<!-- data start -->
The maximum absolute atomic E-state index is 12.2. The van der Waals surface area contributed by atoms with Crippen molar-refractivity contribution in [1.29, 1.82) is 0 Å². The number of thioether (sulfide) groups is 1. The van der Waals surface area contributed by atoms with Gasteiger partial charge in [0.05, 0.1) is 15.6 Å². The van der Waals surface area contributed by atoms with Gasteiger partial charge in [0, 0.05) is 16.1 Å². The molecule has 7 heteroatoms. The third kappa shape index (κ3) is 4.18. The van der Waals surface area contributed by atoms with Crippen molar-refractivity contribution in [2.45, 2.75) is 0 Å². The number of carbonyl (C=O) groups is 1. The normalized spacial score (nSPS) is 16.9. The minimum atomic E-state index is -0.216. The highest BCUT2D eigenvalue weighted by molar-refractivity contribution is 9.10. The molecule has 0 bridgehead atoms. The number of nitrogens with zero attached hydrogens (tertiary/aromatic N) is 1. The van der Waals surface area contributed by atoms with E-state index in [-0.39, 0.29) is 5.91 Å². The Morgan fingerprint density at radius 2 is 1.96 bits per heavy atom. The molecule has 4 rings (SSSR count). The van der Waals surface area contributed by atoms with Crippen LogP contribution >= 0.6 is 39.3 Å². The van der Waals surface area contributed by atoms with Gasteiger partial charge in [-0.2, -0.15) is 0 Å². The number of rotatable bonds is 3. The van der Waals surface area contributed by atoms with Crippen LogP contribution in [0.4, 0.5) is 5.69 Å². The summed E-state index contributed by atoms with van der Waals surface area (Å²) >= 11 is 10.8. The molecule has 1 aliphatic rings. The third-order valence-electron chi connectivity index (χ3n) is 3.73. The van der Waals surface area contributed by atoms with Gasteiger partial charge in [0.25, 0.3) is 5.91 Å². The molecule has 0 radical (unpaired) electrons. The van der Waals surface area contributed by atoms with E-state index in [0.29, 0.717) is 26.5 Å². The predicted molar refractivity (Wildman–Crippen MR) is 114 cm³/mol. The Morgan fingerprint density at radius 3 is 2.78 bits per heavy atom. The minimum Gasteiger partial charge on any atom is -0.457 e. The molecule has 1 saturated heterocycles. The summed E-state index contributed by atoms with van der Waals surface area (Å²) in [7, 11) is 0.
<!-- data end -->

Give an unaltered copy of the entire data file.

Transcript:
The maximum absolute atomic E-state index is 12.2. The van der Waals surface area contributed by atoms with Crippen molar-refractivity contribution in [1.29, 1.82) is 0 Å². The number of thioether (sulfide) groups is 1. The van der Waals surface area contributed by atoms with Gasteiger partial charge in [0.05, 0.1) is 15.6 Å². The van der Waals surface area contributed by atoms with Gasteiger partial charge in [0, 0.05) is 16.1 Å². The molecule has 7 heteroatoms. The third kappa shape index (κ3) is 4.18. The van der Waals surface area contributed by atoms with Crippen molar-refractivity contribution in [2.45, 2.75) is 0 Å². The number of carbonyl (C=O) groups is 1. The normalized spacial score (nSPS) is 16.9. The minimum atomic E-state index is -0.216. The highest BCUT2D eigenvalue weighted by molar-refractivity contribution is 9.10. The molecule has 0 bridgehead atoms. The number of nitrogens with zero attached hydrogens (tertiary/aromatic N) is 1. The van der Waals surface area contributed by atoms with E-state index in [-0.39, 0.29) is 5.91 Å². The Morgan fingerprint density at radius 2 is 1.96 bits per heavy atom. The molecule has 4 rings (SSSR count). The van der Waals surface area contributed by atoms with Crippen LogP contribution >= 0.6 is 39.3 Å². The van der Waals surface area contributed by atoms with Gasteiger partial charge in [-0.2, -0.15) is 0 Å². The number of rotatable bonds is 3. The van der Waals surface area contributed by atoms with Crippen LogP contribution in [0.4, 0.5) is 5.69 Å². The summed E-state index contributed by atoms with van der Waals surface area (Å²) >= 11 is 10.8. The molecule has 1 aliphatic rings. The third-order valence-electron chi connectivity index (χ3n) is 3.73. The van der Waals surface area contributed by atoms with Gasteiger partial charge in [0.25, 0.3) is 5.91 Å². The molecule has 0 radical (unpaired) electrons. The van der Waals surface area contributed by atoms with E-state index in [0.29, 0.717) is 26.5 Å². The predicted molar refractivity (Wildman–Crippen MR) is 114 cm³/mol. The Morgan fingerprint density at radius 3 is 2.78 bits per heavy atom. The minimum Gasteiger partial charge on any atom is -0.457 e. The molecule has 1 saturated heterocycles. The summed E-state index contributed by atoms with van der Waals surface area (Å²) in [7, 11) is 0.